Puerto Rico's Economic Crisis with Rafael Bernabe, 2012 Candidate for Governor of Puerto Rico - 27:39
Analysis, Alternatives and Solutions
withRafael Bernabe, candidate for Governor of Puerto Rico for the Partido del Pueblo Trabajador (PPT) 2012; professor and director of the Federico de Onís Hispanic Studies Center at the University of Puerto Rico at Río Piedras; economist; and who has published three books including “Puerto Rico: Crisis y Alternativas”
The fiscal situation in Puerto Rico is dismal. Public debt (including that of the central government and public corporations) stands around $73 billion and is roughly equal to Puerto Rico’s GNP. The government’s credit rating has been degraded to junk bond level. Any new credits seem to be available only at truly usurious rates (above 10 percent). Wall Street commentators admit that “It’s been clear for a while that Puerto Rico is going to have to default on its debt” (Bloomberg, 4/9/14). The other side of this coin is the fact that two dozen U.S. corporations extract around $35 billion a year in profits from or through their operations in Puerto Rico. Bear in mind that the total income of the government of Puerto Rico is around $9 billion. U.S. corporations benefit from the tax-exemption measures that have been the centerpiece of the government’s development policy since 1947.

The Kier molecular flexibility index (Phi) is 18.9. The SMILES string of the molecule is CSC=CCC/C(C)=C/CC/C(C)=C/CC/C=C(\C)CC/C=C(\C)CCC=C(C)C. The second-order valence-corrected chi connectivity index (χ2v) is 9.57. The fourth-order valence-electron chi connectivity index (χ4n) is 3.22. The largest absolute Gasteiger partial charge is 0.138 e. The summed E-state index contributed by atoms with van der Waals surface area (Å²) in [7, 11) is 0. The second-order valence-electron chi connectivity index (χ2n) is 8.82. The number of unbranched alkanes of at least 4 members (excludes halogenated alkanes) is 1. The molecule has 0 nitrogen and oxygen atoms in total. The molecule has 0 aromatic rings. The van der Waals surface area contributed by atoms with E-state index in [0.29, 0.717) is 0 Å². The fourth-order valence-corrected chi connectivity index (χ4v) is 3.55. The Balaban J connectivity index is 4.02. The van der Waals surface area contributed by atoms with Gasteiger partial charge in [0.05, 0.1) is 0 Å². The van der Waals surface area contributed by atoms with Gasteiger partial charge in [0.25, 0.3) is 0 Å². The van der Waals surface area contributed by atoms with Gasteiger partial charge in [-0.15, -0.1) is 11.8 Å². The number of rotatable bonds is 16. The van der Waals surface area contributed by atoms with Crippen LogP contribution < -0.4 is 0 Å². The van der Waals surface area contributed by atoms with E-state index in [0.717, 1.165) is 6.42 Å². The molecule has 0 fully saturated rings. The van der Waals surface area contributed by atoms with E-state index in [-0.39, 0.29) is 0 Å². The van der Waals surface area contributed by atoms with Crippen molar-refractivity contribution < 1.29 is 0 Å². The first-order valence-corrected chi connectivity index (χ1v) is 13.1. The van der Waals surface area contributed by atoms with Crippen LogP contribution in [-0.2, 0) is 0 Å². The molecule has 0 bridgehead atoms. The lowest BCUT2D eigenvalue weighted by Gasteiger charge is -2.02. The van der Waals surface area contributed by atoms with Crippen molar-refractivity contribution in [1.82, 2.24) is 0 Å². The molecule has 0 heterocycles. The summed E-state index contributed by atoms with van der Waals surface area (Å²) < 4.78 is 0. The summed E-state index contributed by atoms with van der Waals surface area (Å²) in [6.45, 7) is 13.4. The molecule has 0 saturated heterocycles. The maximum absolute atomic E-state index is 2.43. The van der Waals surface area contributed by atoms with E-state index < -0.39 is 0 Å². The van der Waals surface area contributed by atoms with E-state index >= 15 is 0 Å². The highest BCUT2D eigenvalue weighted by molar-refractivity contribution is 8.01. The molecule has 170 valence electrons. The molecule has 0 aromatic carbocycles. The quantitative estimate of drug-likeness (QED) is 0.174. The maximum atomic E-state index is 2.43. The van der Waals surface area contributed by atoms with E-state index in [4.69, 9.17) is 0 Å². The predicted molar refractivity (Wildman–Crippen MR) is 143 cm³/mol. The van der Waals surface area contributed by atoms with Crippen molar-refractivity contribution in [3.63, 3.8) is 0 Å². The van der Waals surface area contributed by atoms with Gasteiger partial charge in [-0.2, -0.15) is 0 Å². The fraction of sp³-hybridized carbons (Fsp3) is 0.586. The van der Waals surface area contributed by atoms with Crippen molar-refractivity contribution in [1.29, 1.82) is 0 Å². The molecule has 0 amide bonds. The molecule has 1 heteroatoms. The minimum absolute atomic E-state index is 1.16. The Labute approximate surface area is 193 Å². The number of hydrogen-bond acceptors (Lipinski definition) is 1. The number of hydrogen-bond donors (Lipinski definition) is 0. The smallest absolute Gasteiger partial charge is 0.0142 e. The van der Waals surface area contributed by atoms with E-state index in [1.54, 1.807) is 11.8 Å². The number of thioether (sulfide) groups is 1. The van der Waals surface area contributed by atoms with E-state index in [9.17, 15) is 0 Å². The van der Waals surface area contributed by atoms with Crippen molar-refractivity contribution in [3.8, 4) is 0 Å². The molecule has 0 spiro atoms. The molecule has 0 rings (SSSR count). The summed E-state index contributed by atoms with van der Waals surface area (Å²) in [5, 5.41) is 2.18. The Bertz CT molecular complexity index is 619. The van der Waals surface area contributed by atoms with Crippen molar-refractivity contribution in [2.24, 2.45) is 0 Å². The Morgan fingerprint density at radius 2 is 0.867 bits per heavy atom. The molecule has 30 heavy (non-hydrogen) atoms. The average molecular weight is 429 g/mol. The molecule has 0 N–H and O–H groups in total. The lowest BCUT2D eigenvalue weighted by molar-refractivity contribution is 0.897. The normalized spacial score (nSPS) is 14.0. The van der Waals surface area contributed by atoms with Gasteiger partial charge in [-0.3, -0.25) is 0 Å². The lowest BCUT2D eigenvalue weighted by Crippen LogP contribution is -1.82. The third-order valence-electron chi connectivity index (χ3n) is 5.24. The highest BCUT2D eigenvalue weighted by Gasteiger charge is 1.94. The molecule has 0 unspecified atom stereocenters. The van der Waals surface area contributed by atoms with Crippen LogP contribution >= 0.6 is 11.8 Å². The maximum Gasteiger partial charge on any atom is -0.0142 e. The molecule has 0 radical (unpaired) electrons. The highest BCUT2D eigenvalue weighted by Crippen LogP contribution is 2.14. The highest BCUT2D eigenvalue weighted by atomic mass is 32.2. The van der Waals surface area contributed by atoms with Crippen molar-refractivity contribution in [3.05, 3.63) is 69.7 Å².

the poverty from which a handful of U.S. corporations profit. Prof.
Bernabe says “the struggles for radical reversal of the dominant
economic and social policies and structures in Puerto Rico and in
the US must advance together. Building alliances and common
proposals with like-minded currents and movements in the US is
indispensable … For those of us who are independentistas and
socialists, and thus, internationalists, such collaboration is essential
now and will remain so after independence. The fact that these
movements are still minority forces in both the US and Puerto Rico
makes it all the more urgent that those seeking to build them join
forces and collaborate.”